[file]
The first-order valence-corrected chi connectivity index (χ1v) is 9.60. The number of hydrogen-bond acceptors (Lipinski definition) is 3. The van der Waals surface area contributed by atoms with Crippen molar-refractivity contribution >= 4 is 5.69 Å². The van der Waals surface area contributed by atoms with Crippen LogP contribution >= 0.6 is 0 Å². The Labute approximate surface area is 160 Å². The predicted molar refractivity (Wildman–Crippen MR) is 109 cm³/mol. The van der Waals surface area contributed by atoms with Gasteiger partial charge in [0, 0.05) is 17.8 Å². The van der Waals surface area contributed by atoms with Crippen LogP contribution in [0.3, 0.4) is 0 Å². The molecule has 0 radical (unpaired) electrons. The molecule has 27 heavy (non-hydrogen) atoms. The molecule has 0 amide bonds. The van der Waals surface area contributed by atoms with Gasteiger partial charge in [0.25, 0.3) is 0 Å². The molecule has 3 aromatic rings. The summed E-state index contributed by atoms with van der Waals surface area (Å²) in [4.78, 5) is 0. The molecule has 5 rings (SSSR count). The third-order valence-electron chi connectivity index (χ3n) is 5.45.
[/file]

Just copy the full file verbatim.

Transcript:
The first-order valence-corrected chi connectivity index (χ1v) is 9.60. The number of hydrogen-bond acceptors (Lipinski definition) is 3. The van der Waals surface area contributed by atoms with Crippen molar-refractivity contribution >= 4 is 5.69 Å². The van der Waals surface area contributed by atoms with Crippen LogP contribution >= 0.6 is 0 Å². The Labute approximate surface area is 160 Å². The predicted molar refractivity (Wildman–Crippen MR) is 109 cm³/mol. The van der Waals surface area contributed by atoms with Gasteiger partial charge in [0, 0.05) is 17.8 Å². The van der Waals surface area contributed by atoms with Crippen LogP contribution in [0.3, 0.4) is 0 Å². The molecule has 0 radical (unpaired) electrons. The molecule has 27 heavy (non-hydrogen) atoms. The molecule has 0 amide bonds. The van der Waals surface area contributed by atoms with Gasteiger partial charge in [0.25, 0.3) is 0 Å². The molecule has 3 aromatic rings. The summed E-state index contributed by atoms with van der Waals surface area (Å²) in [4.78, 5) is 0. The molecule has 5 rings (SSSR count). The third-order valence-electron chi connectivity index (χ3n) is 5.45.